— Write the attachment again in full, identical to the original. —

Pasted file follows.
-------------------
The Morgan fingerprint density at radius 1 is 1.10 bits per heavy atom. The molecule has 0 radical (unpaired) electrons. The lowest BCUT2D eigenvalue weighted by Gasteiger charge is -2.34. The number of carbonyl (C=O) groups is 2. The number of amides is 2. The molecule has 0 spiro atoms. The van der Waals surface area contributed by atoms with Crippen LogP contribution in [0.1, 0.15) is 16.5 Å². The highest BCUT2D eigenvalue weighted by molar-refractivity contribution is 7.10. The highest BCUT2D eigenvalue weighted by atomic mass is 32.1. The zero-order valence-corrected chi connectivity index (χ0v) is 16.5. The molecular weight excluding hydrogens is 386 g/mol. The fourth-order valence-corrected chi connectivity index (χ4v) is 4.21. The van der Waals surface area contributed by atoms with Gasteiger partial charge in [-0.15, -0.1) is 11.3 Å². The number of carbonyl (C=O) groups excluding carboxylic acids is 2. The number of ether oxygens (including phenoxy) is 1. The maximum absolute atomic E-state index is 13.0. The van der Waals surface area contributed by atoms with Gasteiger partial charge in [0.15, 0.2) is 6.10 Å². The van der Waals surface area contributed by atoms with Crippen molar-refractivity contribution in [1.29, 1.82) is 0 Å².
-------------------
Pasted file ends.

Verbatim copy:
The Morgan fingerprint density at radius 1 is 1.10 bits per heavy atom. The molecule has 0 radical (unpaired) electrons. The lowest BCUT2D eigenvalue weighted by Gasteiger charge is -2.34. The number of carbonyl (C=O) groups is 2. The number of amides is 2. The molecule has 0 spiro atoms. The van der Waals surface area contributed by atoms with Crippen LogP contribution in [0.1, 0.15) is 16.5 Å². The highest BCUT2D eigenvalue weighted by molar-refractivity contribution is 7.10. The highest BCUT2D eigenvalue weighted by atomic mass is 32.1. The zero-order valence-corrected chi connectivity index (χ0v) is 16.5. The molecular weight excluding hydrogens is 386 g/mol. The fourth-order valence-corrected chi connectivity index (χ4v) is 4.21. The van der Waals surface area contributed by atoms with Gasteiger partial charge in [-0.15, -0.1) is 11.3 Å². The number of carbonyl (C=O) groups excluding carboxylic acids is 2. The number of ether oxygens (including phenoxy) is 1. The maximum absolute atomic E-state index is 13.0. The van der Waals surface area contributed by atoms with Gasteiger partial charge in [0.15, 0.2) is 6.10 Å². The van der Waals surface area contributed by atoms with Crippen molar-refractivity contribution in [1.29, 1.82) is 0 Å².